At different times, other athletes have positioned themselves, such as the swimmer Etiene Medeiros in an interview with Carta Capital last year. “Many people say that [racism] does not exist, but of course it weighs in. Swimming is an expensive sport, and to practice it, you must have access to places where the black population has difficulty reaching.”
The middle blocker of the national volleyball team and two-time Olympic champion, Fabiana Claudino, was the first to carry the torch to open the Games in May of this year.
“I feel particularly honored to be black and have an opportunity to show the world that we are there, being part of the history and constructing something bigger. To show everyone that we, black people, are capable, but sometimes lack in opportunities,” she said at the time.
The 2016 Olympic Games have the highest percentage of women athletes in history so far: more than 45%. But the negras (black women) are not the majority and are absent in various categories, such as canoeing, horseback riding, tennis and sailing.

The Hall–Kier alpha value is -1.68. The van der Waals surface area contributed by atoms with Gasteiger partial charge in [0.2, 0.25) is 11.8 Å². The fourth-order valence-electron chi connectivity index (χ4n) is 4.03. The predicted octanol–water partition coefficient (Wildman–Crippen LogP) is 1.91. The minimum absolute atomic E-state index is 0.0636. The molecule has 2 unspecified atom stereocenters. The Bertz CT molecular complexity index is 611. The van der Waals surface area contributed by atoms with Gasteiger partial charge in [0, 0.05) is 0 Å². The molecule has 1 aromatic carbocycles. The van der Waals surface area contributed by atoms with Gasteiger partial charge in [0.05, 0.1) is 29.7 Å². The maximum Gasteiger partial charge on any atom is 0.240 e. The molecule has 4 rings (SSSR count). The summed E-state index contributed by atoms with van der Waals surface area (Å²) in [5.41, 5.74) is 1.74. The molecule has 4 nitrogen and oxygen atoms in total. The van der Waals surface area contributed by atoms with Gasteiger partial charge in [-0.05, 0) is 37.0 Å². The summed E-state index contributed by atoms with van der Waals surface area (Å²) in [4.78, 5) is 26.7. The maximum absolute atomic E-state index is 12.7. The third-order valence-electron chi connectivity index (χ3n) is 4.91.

As occupying space is ensuring representation for a significant portion of the population, Brasil de Fato (website) listed some of the black women of the Olympic Games that, with or without a medal, won and survived despite the racism and sexism.
Track and Field
Rosângela Santos – sprinter has won several medals, was gold at the Pan American Games in Guadalajara in 2011.
Kauzia Venâncio – the high-performance sprinter in the 100 and 200 meter races is participating in her first Olympics.
Lohaynny Vicente – 20-year-old, from Rio de Janeiro. Last year, she won the silver medal at the Toronto Pan American Games alongside her sister.
Adriana Araújo – in his debut during the 2012 London Olympics, she was the first Brazilian woman to win an Olympic fight and won the bronze medal.
Ana Beatriz Bulcão – was the first Brazilian women to be among the world’s six best in the world ranking of 2012/2013.
Rebecca Andrade – in 2012, at only 13 years of age, and in her first tournament as a professional, Rebecca became champion of the Troféu Brasil de Ginástica Artística (Brazil Trophy of Artistic Gymnastics).
Lorrane Oliveira – was a gold medalist on the uneven bars and on the ground during the Campeonato Brasileiro de Ginástica Artística 2015 (2015 Brazilian Championship of Artistic Gymnastics.